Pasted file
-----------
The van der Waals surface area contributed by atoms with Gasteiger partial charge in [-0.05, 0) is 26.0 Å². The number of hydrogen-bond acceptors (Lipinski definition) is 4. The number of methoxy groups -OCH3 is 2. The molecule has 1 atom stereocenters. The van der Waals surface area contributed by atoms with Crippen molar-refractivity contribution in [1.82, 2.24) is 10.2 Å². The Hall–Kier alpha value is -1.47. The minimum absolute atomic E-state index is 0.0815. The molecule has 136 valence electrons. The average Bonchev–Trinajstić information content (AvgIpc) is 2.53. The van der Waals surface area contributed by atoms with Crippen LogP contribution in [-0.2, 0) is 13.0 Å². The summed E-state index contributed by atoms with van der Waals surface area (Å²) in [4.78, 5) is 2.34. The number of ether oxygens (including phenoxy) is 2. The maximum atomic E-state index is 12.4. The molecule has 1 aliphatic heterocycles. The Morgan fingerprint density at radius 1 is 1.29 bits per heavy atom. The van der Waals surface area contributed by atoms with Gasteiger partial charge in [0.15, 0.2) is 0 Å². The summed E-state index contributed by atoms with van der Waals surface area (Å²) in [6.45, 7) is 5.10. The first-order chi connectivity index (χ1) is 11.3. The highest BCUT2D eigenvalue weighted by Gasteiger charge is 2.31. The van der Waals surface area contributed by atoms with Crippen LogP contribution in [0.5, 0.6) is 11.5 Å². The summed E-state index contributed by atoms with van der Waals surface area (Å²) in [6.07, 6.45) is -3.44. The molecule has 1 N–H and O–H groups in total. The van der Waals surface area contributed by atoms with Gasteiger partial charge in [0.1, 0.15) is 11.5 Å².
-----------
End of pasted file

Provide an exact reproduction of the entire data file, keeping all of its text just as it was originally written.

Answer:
The van der Waals surface area contributed by atoms with Gasteiger partial charge in [-0.05, 0) is 26.0 Å². The number of hydrogen-bond acceptors (Lipinski definition) is 4. The number of methoxy groups -OCH3 is 2. The molecule has 1 atom stereocenters. The van der Waals surface area contributed by atoms with Crippen molar-refractivity contribution in [1.82, 2.24) is 10.2 Å². The Hall–Kier alpha value is -1.47. The minimum absolute atomic E-state index is 0.0815. The molecule has 136 valence electrons. The average Bonchev–Trinajstić information content (AvgIpc) is 2.53. The van der Waals surface area contributed by atoms with Crippen LogP contribution in [-0.2, 0) is 13.0 Å². The summed E-state index contributed by atoms with van der Waals surface area (Å²) in [4.78, 5) is 2.34. The number of ether oxygens (including phenoxy) is 2. The maximum atomic E-state index is 12.4. The molecule has 1 aliphatic heterocycles. The Morgan fingerprint density at radius 1 is 1.29 bits per heavy atom. The van der Waals surface area contributed by atoms with Gasteiger partial charge in [0.15, 0.2) is 0 Å². The summed E-state index contributed by atoms with van der Waals surface area (Å²) in [6.45, 7) is 5.10. The first-order chi connectivity index (χ1) is 11.3. The highest BCUT2D eigenvalue weighted by Gasteiger charge is 2.31. The van der Waals surface area contributed by atoms with Crippen LogP contribution in [0.5, 0.6) is 11.5 Å². The summed E-state index contributed by atoms with van der Waals surface area (Å²) in [6.07, 6.45) is -3.44. The molecule has 1 N–H and O–H groups in total. The van der Waals surface area contributed by atoms with Gasteiger partial charge in [0.1, 0.15) is 11.5 Å².